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asked May 28th 2022

Freezing v fresh bakes

Hi everyone,
I would like to know if there is a difference in shelf life and taste between cakes that have been frozen and freshly baked cakes once decorated?
I am delivering two cakes for a Jubilee party on the 4th, to be raffled to raise funds. I am working on Thursday 2nd so cannot bake or decorate on this day. I want them as fresh as possible so I would have to bake and freeze on Monday 30th then take out of the freezer on Thursday night ready to decorate on Friday morning. I have tried my cakes 5 days after baking fresh as an experiment, and they are still tasty but have not tried frozen.

If the shelf life is longer of freshly baked compared to frozen then I would rather bake on the Friday morning .
I didn't want to bake and start decorating on the Wednesday as I felt they wont be at their best especially as I dont know when the winner of them will be cutting it.
Thank you
Sandra x

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Hi Sandra

Day 1 of your defrosted cake will be as if it was fresh baked. This is the day, the 5 day approximation begins, in exactly the same way, as if it was fresh baked.

Freezing cakes does not necessarily lengthen the shelf life. However, it may make the crumb more moist. It does depend very much on the recipe. I find my chocolate cakes benefit from freezing but not so much my fatless cakes.

It will be wise to place a shelf life and, an eat by label on the cake, to alert the winner when it should be consumed by. That leaves no room for any misunderstandings. Itโ€™s also advisable to leave written instructions on how the cakes must be stored prior to the raffle and once it goes to the winner.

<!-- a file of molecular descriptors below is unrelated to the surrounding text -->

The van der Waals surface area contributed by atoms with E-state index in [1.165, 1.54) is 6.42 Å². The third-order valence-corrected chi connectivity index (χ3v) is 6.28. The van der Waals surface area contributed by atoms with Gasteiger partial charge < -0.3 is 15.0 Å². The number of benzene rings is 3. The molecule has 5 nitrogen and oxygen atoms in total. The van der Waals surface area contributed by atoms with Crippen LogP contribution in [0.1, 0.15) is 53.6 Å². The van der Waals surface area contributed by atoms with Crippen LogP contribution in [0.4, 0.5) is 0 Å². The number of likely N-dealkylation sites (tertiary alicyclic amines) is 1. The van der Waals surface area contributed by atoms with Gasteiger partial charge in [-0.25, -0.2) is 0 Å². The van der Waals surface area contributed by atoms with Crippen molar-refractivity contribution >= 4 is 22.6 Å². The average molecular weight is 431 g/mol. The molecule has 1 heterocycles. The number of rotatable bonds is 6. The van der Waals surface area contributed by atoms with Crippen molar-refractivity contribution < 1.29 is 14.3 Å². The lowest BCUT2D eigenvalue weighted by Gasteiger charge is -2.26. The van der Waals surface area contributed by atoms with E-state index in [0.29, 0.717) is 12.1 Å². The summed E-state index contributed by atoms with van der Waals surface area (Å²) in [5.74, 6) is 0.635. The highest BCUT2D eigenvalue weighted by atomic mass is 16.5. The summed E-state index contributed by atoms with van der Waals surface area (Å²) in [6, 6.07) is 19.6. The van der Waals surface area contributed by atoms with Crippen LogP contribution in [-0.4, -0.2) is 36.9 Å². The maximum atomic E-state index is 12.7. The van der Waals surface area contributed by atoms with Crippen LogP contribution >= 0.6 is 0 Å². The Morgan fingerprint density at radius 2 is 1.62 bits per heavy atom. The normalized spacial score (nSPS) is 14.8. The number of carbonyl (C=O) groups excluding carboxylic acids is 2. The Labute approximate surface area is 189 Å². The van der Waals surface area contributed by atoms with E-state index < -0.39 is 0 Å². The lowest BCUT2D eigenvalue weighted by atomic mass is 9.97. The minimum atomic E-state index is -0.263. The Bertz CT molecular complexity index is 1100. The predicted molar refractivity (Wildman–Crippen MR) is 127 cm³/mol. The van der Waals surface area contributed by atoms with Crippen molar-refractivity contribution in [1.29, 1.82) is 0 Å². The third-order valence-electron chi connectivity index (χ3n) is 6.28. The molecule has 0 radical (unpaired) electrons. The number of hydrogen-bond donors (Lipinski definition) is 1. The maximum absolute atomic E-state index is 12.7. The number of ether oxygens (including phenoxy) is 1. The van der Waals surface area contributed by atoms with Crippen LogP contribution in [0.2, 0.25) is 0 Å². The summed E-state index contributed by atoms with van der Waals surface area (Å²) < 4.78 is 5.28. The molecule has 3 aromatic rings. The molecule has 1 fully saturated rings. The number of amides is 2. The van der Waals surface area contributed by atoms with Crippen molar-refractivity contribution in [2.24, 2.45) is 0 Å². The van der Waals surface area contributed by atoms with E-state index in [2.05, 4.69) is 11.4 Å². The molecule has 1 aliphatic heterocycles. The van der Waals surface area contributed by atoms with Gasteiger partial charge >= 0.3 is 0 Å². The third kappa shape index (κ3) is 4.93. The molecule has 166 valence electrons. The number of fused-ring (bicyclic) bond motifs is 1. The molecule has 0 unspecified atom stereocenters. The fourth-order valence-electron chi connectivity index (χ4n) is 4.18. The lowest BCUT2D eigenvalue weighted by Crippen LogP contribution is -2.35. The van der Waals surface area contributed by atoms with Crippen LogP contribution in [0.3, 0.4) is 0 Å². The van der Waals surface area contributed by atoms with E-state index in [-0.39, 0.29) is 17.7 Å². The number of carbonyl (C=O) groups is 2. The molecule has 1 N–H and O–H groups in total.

Just to be extra careful, donโ€™t forget to include an ingredients label to cover allergy regulations.

I used to bake for charity raffles regularly and this method never failed me.

Hope this helps ๐Ÿ™‚

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Thank you MIWL,
I shall freeze both then, oh yes- you have to be on the ball nowadays I always use my labels and include an explanation letter of do's and dont's and get signatures, so different from years ago and for the better I think, I should be due a return visit from the EHO soon.
I love the science behind baking, can you recommend a good book on this subject.
Thank you
Sandra. x

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Hi Sandra

As you can imagine, there are literally hundreds, if not thousands of educational books on the science of baking. I'm not much good at science, I tend to be more of an experimenter. My hubby is a scientist and has helped me a great deal to understand much of what I didn't learn as a schoolgirl.

For the professional baker, a must-have, brilliant book is, 'On Food and Cooking, The Science and Lore of The Kitchen' by Harold McGee. It's expensive but worth its weight in gold. The other, for a less heavy read, is 'Ratio' by Michael Ruhlman. It is also a lot more affordable. ๐Ÿ™‚ I own and recommend both these books.

Have a look in your local library for them. I always prefer to borrow very expensive books. However, they are not always available, in which case, an investment buy is a treasure to own! ๐Ÿ™‚

PS I ask for book vouchers for birthday and Christmas presents and usually put them towards the more expensive books which I dream of owning. I've stopped now that I have a huge library on all kinds of everything!

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Thank you MIWL,
I will look these up, it didn't cross my mind to go to the library to look, I think computers have taken over this long lost art of picking up a book, I was always at the library when I was young, we had no choice way back in the 1960's. (sooo old)!
Thank you for your help. X

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You're welcome, Sandra. I rely heavily on my library as I'm not very good with computers. I love the personal social interaction with fellow bookworms now that we can at long last! .... and I don't feel left out.
Technology, on so many levels, has long passed me by, plus I really can't summon up any enthusiasm for it, Feeling extremely old too, in my 70s! ๐Ÿ™‚ X

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